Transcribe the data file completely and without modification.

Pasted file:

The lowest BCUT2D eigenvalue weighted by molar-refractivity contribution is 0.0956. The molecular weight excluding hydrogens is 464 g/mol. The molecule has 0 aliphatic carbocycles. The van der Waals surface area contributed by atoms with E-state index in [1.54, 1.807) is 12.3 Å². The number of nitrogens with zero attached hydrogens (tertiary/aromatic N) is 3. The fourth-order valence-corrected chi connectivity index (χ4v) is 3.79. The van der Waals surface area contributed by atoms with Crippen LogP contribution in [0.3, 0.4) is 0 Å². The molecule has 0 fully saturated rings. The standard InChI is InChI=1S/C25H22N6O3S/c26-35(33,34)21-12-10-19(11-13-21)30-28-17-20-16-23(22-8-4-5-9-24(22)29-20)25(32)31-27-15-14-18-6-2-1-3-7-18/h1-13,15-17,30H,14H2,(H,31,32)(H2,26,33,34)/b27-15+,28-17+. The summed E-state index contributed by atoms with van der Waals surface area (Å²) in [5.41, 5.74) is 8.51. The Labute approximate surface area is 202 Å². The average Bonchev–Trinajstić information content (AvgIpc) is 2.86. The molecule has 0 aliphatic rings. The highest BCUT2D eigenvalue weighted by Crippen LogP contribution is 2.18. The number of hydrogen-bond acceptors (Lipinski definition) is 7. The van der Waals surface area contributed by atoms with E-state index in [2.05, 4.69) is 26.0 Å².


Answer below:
The lowest BCUT2D eigenvalue weighted by molar-refractivity contribution is 0.0956. The molecular weight excluding hydrogens is 464 g/mol. The molecule has 0 aliphatic carbocycles. The van der Waals surface area contributed by atoms with E-state index in [1.54, 1.807) is 12.3 Å². The number of nitrogens with zero attached hydrogens (tertiary/aromatic N) is 3. The fourth-order valence-corrected chi connectivity index (χ4v) is 3.79. The van der Waals surface area contributed by atoms with Crippen LogP contribution in [0.3, 0.4) is 0 Å². The molecule has 0 fully saturated rings. The standard InChI is InChI=1S/C25H22N6O3S/c26-35(33,34)21-12-10-19(11-13-21)30-28-17-20-16-23(22-8-4-5-9-24(22)29-20)25(32)31-27-15-14-18-6-2-1-3-7-18/h1-13,15-17,30H,14H2,(H,31,32)(H2,26,33,34)/b27-15+,28-17+. The summed E-state index contributed by atoms with van der Waals surface area (Å²) in [5.41, 5.74) is 8.51. The Labute approximate surface area is 202 Å². The average Bonchev–Trinajstić information content (AvgIpc) is 2.86. The molecule has 0 aliphatic rings. The highest BCUT2D eigenvalue weighted by Crippen LogP contribution is 2.18. The number of hydrogen-bond acceptors (Lipinski definition) is 7. The van der Waals surface area contributed by atoms with E-state index in [2.05, 4.69) is 26.0 Å².